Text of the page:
By tending to the sword with such love and devotion, we understand that his parents are not only shaping the blade, they are shepherding and shaping Conan himself.
The focus of this imagery is not just on the sword itself (the surrogate for young Conan), but specifically on the hands doing such delicate and hard work. Watching, we understand the message. This is what good parenting often feels like: very hands-on.
The film then cuts to a scene of Conan’s father shaping and tempering the young man, telling him of his belief in God -- Crom -- and of the Cimmerian philosophy of steel. Conan’s father thus shares his religious faith with his son, and he does it in a kind of spiritual location, atop the most beautiful, snow-capped mountains imaginable. The sky and clouds seem within reach.
These opening scenes thus reveal that Conan may live a harsh life, but that he is loved…protected.
In short order, however, this cocoon of total love is destroyed. Thulsa Doom arrives in the village with his raiding party, and -- as if to visually transmit the horror of the villain’s actions -- Milius cuts to a shot of young Conan and his mother cowering in the snow of Cimmeria… in the very center of the rectangular frame.
Bracketed on both sides of Mother and son are the armored, merciless warriors of Doom. The positions of the guards here reveal the level of danger. Conan and his Mother’s space in the frame has been abbreviated, cut-off. They have nowhere to run, no recourse.
And then, Milius’s selection of shots transmits the idea of loss.
Conan is grasping his mother’s hand tightly when Thulsa Doom decapitates her.
But Conan doesn’t see the death blow. Instead, his mother -- who had been holding his hand -- falls away from him, out of frame, and Conan is left holding nothing…only air.
This shot expresses the sudden emptiness of his life, and the reverse angle reveals the thing that shall replace love in Conan’s life…vengeance.
Specifically, the reverse angle on Conan at this juncture reveals Thulsa Doom standing symbolically in the position Conan’s mother had occupied.
From this view, Conan’s hand and arm seem curled not around “nothing,” but around the imposing Doom.
The family has been destroyed. Love has been replaced by hatred in the young boy’s heart. And Milius’s choice of composition perfectly reflects this shift.
The next scene in Conan the Barbarian is among my very favorite from the film. The boy Conan pushes the Wheel of Pain for years -- through sunlight and darkness, through winter and spring -- until he is all grown up.
Arnold Schwarzenegger is introduced as the adult Conan in this montage, coming around on the final revolution of the wheel. First, we see only his (strong) legs, but then we see his adult countenance, his furrowed brow and cunning eyes.
A less clever film might have simply faded out on young Conan as a slave, and faded in years later, with him as an adult. There might even have been a chryon stating, flat out “20 years later.” But the Wheel of Pain sequence not only introduces us to “adult” Conan, it adroitly reveals the essence of the character’s life. It is a life of repetition, routine, hardship, grunt-work, labor, and struggle.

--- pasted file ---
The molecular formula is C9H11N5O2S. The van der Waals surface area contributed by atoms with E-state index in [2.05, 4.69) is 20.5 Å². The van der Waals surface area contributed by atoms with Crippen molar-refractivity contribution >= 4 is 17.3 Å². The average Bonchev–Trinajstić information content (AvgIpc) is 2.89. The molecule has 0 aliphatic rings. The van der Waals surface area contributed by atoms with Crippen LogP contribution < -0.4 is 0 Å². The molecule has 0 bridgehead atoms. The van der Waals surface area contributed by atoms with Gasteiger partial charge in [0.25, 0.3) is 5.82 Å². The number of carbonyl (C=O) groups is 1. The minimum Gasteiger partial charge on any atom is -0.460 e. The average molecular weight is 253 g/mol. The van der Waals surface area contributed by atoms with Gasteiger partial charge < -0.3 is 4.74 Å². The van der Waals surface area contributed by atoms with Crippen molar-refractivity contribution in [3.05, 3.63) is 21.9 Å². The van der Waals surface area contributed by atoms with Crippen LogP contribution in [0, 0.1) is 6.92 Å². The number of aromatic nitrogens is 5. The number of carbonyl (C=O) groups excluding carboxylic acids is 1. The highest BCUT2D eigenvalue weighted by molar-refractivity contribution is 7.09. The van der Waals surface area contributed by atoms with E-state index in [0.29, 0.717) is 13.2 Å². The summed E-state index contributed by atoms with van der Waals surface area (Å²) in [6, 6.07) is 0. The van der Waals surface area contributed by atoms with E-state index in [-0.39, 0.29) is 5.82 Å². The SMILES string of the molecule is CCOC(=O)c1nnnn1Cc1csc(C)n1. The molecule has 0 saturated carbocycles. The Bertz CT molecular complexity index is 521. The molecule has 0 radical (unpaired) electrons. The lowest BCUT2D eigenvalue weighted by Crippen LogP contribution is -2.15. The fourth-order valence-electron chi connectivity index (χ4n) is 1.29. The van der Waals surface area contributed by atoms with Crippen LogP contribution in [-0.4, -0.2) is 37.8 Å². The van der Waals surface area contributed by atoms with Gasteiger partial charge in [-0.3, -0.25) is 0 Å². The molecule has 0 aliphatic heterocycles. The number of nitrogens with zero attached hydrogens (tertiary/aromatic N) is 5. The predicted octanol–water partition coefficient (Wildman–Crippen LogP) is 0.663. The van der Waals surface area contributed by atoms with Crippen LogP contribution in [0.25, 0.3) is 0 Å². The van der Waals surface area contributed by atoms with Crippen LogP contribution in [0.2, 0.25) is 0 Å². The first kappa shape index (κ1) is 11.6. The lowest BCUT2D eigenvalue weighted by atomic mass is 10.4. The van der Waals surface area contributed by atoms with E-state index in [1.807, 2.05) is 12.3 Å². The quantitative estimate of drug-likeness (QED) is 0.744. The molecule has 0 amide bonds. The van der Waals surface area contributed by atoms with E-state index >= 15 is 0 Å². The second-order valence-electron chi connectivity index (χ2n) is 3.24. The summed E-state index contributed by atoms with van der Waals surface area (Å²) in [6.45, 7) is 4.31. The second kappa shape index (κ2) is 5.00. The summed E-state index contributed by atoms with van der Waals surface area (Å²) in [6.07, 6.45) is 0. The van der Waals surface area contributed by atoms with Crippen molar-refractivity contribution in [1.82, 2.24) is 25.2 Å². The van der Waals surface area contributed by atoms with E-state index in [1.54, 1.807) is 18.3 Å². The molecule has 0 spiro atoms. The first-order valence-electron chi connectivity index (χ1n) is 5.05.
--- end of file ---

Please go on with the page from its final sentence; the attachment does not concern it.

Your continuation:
The years do not pass quickly for Conan.
Instead, they pass tediously and with back-breaking sweat, and as I noted in my introduction, the Wheel of Pain thus seems like a perfect metaphor for the human existence.
Some people might say adolescence and high school are wheels of pain. Others might conclude that a 5-day-a-week job is a candidate for another wheel of pain.
You can pick your poison, but Conan the Barbarian finds a perfect way to express Conan’s woes, and the fact that his years pass unhappily, without love and, importantly, without adventure. He is trapped in this Hell, doing the same thing over and over again, dreaming patiently of revenge, but never being able to enact it.
The snake cult of Thulsa Doom, I believe, represents another aspect of human life: false wisdom.
The cult’s wisdom is not the wisdom of parents who love you no matter what, but the wisdom of people whose motives may be less than benevolent. In this case, individuality is squashed as thousands of men and women dress identically in white and listen rapturously to Doom’s pronouncements and sermons.
But the landscape around the cult is of special note in terms of the visuals: the trees and the land seem dead, a representative of the very “emptiness” that Doom not only creates, but actually promises for his devoted acolytes. Notice the wretched, gnarled trees that line the path to Thulsa Doom’s temple, specifically. There is little life, color, or vitality there.
There have been those writers and reviewers over the years who suggest a certain right-leaning or tilt to Conan the Barbarian, and I concur with that viewpoint. For example, Thulsa Doom’s cult seems very much like an intentional rejection or critique of the 1960s hippie movement, and counter-culture family units such as the commune.
In 1982, there would have been a fairly recent example of just such a communal life gone terribly wrong, namely the Jonestown Massacre of November 18, 1978, wherein over 900 people were killed by “guru” Jim Jones.
But if one gazes at Conan the Barbarian in broad terms, the story concerns a man (Thulsa Doom) -- a leader -- who creates useful “emptiness” in his followers by taking them away from their parents, away from the traditional family units. The shot I noted above -- with Doom stepping metaphorically into the visual space of Conan’s mother -- reflects this very notion.
Specifically, Doom robs Conan of his parents. But importantly, he also takes away King Osric’s daughter, the princess. This act so grieves Osric that wealth and power mean nothing to the king. “All that’s left,” he tells Conan mournfully, is “a father’s love for his child.”